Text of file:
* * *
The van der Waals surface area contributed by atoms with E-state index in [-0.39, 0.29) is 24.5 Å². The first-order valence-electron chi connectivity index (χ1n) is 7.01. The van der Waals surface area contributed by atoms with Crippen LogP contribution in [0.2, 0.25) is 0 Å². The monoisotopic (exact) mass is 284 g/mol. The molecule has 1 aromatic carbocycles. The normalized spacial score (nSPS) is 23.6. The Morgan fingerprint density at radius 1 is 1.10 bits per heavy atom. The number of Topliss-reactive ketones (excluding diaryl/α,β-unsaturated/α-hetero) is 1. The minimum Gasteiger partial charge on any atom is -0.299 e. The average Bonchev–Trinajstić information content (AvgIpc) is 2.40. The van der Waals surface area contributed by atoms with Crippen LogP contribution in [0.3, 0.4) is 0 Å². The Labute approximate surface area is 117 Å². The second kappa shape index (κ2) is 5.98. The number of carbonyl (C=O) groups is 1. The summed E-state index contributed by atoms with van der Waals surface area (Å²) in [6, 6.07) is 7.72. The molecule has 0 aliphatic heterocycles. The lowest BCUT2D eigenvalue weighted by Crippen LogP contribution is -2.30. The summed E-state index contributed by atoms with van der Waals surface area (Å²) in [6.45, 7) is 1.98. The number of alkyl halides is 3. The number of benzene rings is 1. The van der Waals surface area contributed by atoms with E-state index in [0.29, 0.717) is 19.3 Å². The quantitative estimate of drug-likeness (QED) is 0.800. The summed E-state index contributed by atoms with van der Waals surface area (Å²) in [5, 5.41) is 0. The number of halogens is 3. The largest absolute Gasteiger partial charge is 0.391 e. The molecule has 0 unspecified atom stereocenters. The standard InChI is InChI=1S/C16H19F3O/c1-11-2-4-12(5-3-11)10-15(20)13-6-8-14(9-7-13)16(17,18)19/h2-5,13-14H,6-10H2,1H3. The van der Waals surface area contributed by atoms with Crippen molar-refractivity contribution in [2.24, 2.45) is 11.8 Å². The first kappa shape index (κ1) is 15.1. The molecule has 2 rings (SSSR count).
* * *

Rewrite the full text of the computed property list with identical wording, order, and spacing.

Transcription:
The van der Waals surface area contributed by atoms with E-state index in [-0.39, 0.29) is 24.5 Å². The first-order valence-electron chi connectivity index (χ1n) is 7.01. The van der Waals surface area contributed by atoms with Crippen LogP contribution in [0.2, 0.25) is 0 Å². The monoisotopic (exact) mass is 284 g/mol. The molecule has 1 aromatic carbocycles. The normalized spacial score (nSPS) is 23.6. The Morgan fingerprint density at radius 1 is 1.10 bits per heavy atom. The number of Topliss-reactive ketones (excluding diaryl/α,β-unsaturated/α-hetero) is 1. The minimum Gasteiger partial charge on any atom is -0.299 e. The average Bonchev–Trinajstić information content (AvgIpc) is 2.40. The van der Waals surface area contributed by atoms with Crippen LogP contribution in [0.3, 0.4) is 0 Å². The Labute approximate surface area is 117 Å². The second kappa shape index (κ2) is 5.98. The number of carbonyl (C=O) groups is 1. The summed E-state index contributed by atoms with van der Waals surface area (Å²) in [6, 6.07) is 7.72. The molecule has 0 aliphatic heterocycles. The lowest BCUT2D eigenvalue weighted by Crippen LogP contribution is -2.30. The summed E-state index contributed by atoms with van der Waals surface area (Å²) in [6.45, 7) is 1.98. The number of alkyl halides is 3. The number of benzene rings is 1. The van der Waals surface area contributed by atoms with E-state index in [0.29, 0.717) is 19.3 Å². The quantitative estimate of drug-likeness (QED) is 0.800. The summed E-state index contributed by atoms with van der Waals surface area (Å²) in [5, 5.41) is 0. The number of halogens is 3. The largest absolute Gasteiger partial charge is 0.391 e. The molecule has 0 unspecified atom stereocenters. The standard InChI is InChI=1S/C16H19F3O/c1-11-2-4-12(5-3-11)10-15(20)13-6-8-14(9-7-13)16(17,18)19/h2-5,13-14H,6-10H2,1H3. The van der Waals surface area contributed by atoms with Crippen molar-refractivity contribution in [2.24, 2.45) is 11.8 Å². The first kappa shape index (κ1) is 15.1. The molecule has 2 rings (SSSR count).